Feeding the FUD (Fear, Uncertainty and Doubt) in the FftF process


Choose what you Love over FUD

FUD (Fear, Uncertainty and Doubt) is one of the best marketing tools in the world. It is used to convince you of an argument without providing any evidence at all.  It is being used now by the State Government to lever off the fear all councils have in the current “Fit for the Future” process.

FEAR that they will fail the scale and capability test, UNCERTAINTY about the discredited and divisive IPART process and DOUBTS about the Cabinet decision making process to name but three examples.

FUD is used to make you take decisions you wouldn’t normally take.  It’s used to create disunity.  And it works best when there is no evidence.

For instance the State Government has not come up with any evidence that “bigger is better” or that “council amalgamations are cost effective”.  Indeed most of the evidence points the other way.  FUD at its best with no evidence!  But is there a deeper State Government agenda?

Let’s have a look at what the author of the Independent Local Government Review Panel (ILGRP) – Graham Sansom has to say in his May submission to IPART (page 4):

“In the case of the Sydney region, the Central Coast and the Lower Hunter the ILGRP was firmly of the view that wide‐ranging council mergers were essential as part of a broader agenda to improve metropolitan governance, planning and management.

Therefore, it is essential to note that (with the exception of Dungog Shire) the Panel’s arguments were based overwhelmingly on the need for councils to achieve adequate strategic capacity as units of government, as effective democratic institutions, and as valued partners of the State government in managing the future of Australia’s foremost ‘global city’.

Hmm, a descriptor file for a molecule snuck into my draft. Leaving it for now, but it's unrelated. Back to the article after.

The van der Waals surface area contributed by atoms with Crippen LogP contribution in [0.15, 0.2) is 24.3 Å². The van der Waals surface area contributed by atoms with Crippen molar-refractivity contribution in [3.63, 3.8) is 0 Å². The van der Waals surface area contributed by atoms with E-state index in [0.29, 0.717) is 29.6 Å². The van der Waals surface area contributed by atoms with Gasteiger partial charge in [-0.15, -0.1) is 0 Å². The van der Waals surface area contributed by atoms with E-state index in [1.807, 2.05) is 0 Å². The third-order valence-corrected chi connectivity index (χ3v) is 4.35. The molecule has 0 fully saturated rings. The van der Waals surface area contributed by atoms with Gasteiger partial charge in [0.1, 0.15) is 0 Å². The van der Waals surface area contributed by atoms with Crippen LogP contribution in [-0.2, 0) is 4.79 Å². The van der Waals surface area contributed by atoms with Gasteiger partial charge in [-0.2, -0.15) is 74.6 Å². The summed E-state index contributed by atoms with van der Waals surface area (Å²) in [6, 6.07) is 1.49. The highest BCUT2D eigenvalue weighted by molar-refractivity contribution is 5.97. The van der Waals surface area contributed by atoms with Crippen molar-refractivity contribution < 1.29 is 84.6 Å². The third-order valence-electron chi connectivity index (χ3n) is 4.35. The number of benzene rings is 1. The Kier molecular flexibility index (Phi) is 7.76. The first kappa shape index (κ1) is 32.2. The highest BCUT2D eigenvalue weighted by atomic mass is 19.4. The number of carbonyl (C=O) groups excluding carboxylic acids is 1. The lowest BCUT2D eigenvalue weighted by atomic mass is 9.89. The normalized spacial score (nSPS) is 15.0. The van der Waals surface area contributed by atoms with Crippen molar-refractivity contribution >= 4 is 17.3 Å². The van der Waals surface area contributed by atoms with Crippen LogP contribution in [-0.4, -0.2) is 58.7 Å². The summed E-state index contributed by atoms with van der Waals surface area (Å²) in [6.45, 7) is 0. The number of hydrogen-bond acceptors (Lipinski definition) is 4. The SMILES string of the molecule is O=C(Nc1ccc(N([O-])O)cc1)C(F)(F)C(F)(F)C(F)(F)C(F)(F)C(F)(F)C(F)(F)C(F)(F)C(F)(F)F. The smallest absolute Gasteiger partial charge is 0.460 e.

Whilst some metropolitan councils need to improve various aspects of their financial performance, the revenue base available to them is generally more than sufficient for this to be achieved within their current boundaries. Similarly, the great majority have considerable scope to improve efficiency where necessary through changes to their own operations or through cooperation with others.

Thus contrary to views expressed in some quarters, the ILGRP did not base its case for metropolitan mergers on the need to improve financial sustainability or to achieve increased efficiency and cost savings as a primary objective.”

So there you have it, the State Government has provided no evidence to support “bigger is better” or amalgamations from a financial perspective because the real agenda is not about finance, it’s about governance, planning and management in the context of Sydney – Australia’s foremost “global city”.

In other words it’s about State Government reducing the powers of local government, reducing the powers of the community, increasing the likelihood of political parties controlling councils, bowing to the developer lobby and facilitating rampant development.

Remember FUD is used to make you take decisions you wouldn’t normally take – like agreeing to council amalgamations when the community is telling you NO.  The State Government would be ecstatic if this were to happen.  Why?   Because:

  • It doesn’t want to be the one to force amalgamations – these are almost impossible to do well and it will make the State Government extremely unpopular
  • Far better to let councils be the unpopular and divisive ones. The State Government will say YOU proposed it. You live with it.  It of course is a proposal which better meets the State Government’s planning and management needs, but does little to meet the communities’ needs and aspirations.

A FUD campaign is about creating Disunity through Fear, Uncertainty and Doubt. About creating an environment in which you take the wrong decision.  You combat FUD by keeping focused and Unified – Unity of the Council, all councillors, the Community and all its leaders.

By David Owen and Janet Forrester from CABPRA – a Pittwater community group under the umbrella of Pittwater Forever


One thought on “Feeding the FUD (Fear, Uncertainty and Doubt) in the FftF process

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